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Home page of The Oracle Frequently Asked Questions Website. A valuable resource for all Oracle professionals! You may not get the Oracle company line, but you will surely get an answer to just about any question concerning the software giant and its produ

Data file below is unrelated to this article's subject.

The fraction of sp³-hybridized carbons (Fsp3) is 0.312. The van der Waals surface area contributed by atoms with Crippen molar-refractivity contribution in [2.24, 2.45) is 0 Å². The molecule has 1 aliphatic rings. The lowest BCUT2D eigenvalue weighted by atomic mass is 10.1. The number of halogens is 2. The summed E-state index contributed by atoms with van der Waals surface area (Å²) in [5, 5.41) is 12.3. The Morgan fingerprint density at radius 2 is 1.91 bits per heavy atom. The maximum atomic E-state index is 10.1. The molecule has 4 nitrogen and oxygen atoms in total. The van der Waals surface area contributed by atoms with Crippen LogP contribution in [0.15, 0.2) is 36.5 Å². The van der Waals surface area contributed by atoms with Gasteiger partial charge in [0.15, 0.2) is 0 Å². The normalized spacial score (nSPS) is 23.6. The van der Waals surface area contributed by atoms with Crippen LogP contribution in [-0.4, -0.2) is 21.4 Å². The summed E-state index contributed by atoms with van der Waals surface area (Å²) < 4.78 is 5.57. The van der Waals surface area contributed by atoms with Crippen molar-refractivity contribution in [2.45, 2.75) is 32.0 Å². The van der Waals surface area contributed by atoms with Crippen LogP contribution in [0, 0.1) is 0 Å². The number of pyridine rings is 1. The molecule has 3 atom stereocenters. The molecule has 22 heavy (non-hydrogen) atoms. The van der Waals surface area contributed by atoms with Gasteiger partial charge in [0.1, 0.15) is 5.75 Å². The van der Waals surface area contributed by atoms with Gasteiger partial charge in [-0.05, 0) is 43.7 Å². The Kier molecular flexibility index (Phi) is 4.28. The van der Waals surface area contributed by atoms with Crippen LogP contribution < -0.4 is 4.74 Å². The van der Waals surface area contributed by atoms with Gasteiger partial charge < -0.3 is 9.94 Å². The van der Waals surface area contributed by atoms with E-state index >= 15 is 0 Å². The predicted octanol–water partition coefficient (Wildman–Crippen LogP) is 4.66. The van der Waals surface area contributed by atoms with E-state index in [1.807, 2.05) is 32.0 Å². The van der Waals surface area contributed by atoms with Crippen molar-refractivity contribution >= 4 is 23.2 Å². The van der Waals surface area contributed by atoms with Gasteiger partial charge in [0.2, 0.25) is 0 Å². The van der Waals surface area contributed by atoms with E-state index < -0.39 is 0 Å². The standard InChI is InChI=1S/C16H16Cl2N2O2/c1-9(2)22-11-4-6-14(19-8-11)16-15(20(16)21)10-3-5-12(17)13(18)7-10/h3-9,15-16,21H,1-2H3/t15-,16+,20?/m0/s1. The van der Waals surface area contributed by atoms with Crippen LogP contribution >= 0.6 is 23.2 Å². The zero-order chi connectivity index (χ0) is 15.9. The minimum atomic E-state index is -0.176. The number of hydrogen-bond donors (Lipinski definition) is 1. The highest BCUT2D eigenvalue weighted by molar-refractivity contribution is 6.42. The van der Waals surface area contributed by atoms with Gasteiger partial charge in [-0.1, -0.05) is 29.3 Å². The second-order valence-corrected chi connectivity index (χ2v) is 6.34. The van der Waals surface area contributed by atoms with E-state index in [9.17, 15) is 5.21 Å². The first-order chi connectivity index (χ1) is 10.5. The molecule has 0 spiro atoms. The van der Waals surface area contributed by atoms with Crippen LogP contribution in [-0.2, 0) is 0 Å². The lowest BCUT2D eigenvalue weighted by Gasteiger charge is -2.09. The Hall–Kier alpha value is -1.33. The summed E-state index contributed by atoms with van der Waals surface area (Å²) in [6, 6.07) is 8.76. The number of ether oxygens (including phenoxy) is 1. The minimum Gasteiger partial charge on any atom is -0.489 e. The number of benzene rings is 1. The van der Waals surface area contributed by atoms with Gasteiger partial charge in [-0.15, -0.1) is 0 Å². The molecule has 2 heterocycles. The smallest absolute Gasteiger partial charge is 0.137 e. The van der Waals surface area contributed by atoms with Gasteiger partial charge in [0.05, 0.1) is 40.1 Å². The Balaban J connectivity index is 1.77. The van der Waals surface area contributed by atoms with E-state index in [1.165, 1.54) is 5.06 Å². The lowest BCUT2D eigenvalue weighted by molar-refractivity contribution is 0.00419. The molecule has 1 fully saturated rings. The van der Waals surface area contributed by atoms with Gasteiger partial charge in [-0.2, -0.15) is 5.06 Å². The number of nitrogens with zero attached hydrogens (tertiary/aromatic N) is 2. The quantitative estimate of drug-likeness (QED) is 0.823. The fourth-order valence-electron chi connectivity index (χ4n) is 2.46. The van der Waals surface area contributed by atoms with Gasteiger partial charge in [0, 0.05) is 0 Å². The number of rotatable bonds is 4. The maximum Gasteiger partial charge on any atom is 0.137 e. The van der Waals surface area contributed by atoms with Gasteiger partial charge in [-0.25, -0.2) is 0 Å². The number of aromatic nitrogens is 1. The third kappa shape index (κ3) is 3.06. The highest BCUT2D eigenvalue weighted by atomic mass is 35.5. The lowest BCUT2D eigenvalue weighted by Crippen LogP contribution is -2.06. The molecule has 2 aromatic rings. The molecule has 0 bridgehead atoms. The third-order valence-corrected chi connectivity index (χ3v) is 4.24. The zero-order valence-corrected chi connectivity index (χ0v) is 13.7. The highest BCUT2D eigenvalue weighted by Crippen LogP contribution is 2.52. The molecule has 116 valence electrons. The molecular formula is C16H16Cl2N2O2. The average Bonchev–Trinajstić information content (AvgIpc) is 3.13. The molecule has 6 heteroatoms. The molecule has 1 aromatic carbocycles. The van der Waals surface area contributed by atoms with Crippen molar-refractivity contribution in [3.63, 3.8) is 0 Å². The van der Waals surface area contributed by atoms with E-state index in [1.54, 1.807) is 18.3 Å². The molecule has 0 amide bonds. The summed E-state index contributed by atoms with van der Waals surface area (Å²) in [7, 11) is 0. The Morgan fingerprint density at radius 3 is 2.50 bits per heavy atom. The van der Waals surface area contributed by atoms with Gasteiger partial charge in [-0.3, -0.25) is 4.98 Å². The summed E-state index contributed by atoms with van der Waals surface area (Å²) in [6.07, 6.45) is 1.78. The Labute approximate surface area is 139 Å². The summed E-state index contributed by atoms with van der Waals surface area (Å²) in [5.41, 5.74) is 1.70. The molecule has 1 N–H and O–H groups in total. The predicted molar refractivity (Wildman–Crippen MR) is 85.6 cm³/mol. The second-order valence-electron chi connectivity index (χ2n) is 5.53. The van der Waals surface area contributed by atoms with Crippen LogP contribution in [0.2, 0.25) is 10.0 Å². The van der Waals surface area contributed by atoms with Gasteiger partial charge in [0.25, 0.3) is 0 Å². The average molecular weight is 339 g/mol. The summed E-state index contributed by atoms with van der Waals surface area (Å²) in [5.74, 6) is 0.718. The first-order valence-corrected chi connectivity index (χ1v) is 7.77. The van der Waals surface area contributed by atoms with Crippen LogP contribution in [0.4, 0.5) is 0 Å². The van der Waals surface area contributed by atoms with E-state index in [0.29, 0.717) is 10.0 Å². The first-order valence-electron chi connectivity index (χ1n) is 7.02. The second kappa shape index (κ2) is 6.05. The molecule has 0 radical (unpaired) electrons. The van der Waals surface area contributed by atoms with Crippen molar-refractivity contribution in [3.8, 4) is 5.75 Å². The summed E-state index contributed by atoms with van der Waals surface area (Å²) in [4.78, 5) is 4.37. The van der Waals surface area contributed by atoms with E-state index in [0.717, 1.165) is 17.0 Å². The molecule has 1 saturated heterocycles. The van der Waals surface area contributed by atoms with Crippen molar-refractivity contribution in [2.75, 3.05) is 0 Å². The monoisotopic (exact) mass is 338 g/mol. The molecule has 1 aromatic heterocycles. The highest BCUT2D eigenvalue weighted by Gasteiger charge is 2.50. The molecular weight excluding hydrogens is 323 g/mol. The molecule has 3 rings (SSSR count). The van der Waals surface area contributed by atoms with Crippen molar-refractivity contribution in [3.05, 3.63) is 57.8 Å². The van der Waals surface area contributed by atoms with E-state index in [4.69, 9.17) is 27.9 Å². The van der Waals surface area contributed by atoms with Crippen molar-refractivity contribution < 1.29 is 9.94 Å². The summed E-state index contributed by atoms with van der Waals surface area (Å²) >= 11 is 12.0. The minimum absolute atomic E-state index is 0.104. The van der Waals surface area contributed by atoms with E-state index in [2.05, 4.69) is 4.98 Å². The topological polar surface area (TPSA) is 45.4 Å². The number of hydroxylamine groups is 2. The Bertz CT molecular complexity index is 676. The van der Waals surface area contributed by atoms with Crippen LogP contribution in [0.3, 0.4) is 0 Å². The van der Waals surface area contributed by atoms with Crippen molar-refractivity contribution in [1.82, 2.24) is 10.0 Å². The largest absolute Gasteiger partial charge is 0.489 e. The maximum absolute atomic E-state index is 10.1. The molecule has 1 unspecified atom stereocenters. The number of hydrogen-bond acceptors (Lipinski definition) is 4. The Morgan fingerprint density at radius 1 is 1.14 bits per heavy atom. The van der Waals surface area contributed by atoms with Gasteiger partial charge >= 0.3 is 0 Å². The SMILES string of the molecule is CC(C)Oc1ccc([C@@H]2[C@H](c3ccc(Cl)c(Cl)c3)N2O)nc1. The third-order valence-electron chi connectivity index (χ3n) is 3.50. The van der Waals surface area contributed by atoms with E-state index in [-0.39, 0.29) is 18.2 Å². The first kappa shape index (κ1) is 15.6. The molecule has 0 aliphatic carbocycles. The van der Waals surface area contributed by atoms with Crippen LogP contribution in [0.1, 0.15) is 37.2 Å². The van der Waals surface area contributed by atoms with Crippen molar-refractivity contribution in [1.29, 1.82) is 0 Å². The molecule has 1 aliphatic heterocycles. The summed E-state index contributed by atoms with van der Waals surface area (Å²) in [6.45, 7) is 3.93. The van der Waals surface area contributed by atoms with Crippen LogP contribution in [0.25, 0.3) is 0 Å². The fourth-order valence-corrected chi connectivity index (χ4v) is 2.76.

Tips to install Oracle 11gr2 RAC on AIX (6.1/7.1)

Thu, 25 Aug 2016 02:56:54 +0000